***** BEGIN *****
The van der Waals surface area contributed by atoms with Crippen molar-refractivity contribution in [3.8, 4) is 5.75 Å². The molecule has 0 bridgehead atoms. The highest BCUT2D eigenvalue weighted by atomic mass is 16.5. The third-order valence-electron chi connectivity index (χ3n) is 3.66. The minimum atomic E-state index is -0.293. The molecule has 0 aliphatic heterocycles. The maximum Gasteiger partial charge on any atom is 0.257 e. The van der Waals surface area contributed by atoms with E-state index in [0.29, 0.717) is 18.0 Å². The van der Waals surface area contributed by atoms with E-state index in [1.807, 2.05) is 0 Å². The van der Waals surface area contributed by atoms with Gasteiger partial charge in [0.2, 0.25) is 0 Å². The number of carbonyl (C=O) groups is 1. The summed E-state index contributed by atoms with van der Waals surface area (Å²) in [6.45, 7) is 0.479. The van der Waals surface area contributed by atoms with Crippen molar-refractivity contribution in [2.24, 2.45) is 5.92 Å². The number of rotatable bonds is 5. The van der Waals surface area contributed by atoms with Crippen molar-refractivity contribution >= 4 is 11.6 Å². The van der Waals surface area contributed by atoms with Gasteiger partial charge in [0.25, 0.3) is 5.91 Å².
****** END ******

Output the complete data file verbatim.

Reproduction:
The van der Waals surface area contributed by atoms with Crippen molar-refractivity contribution in [3.8, 4) is 5.75 Å². The molecule has 0 bridgehead atoms. The highest BCUT2D eigenvalue weighted by atomic mass is 16.5. The third-order valence-electron chi connectivity index (χ3n) is 3.66. The minimum atomic E-state index is -0.293. The molecule has 0 aliphatic heterocycles. The maximum Gasteiger partial charge on any atom is 0.257 e. The van der Waals surface area contributed by atoms with E-state index in [0.29, 0.717) is 18.0 Å². The van der Waals surface area contributed by atoms with E-state index in [1.807, 2.05) is 0 Å². The van der Waals surface area contributed by atoms with Gasteiger partial charge in [0.2, 0.25) is 0 Å². The number of carbonyl (C=O) groups is 1. The summed E-state index contributed by atoms with van der Waals surface area (Å²) in [6.45, 7) is 0.479. The van der Waals surface area contributed by atoms with Crippen molar-refractivity contribution in [2.24, 2.45) is 5.92 Å². The number of rotatable bonds is 5. The van der Waals surface area contributed by atoms with Crippen molar-refractivity contribution >= 4 is 11.6 Å². The van der Waals surface area contributed by atoms with Gasteiger partial charge in [0.25, 0.3) is 5.91 Å².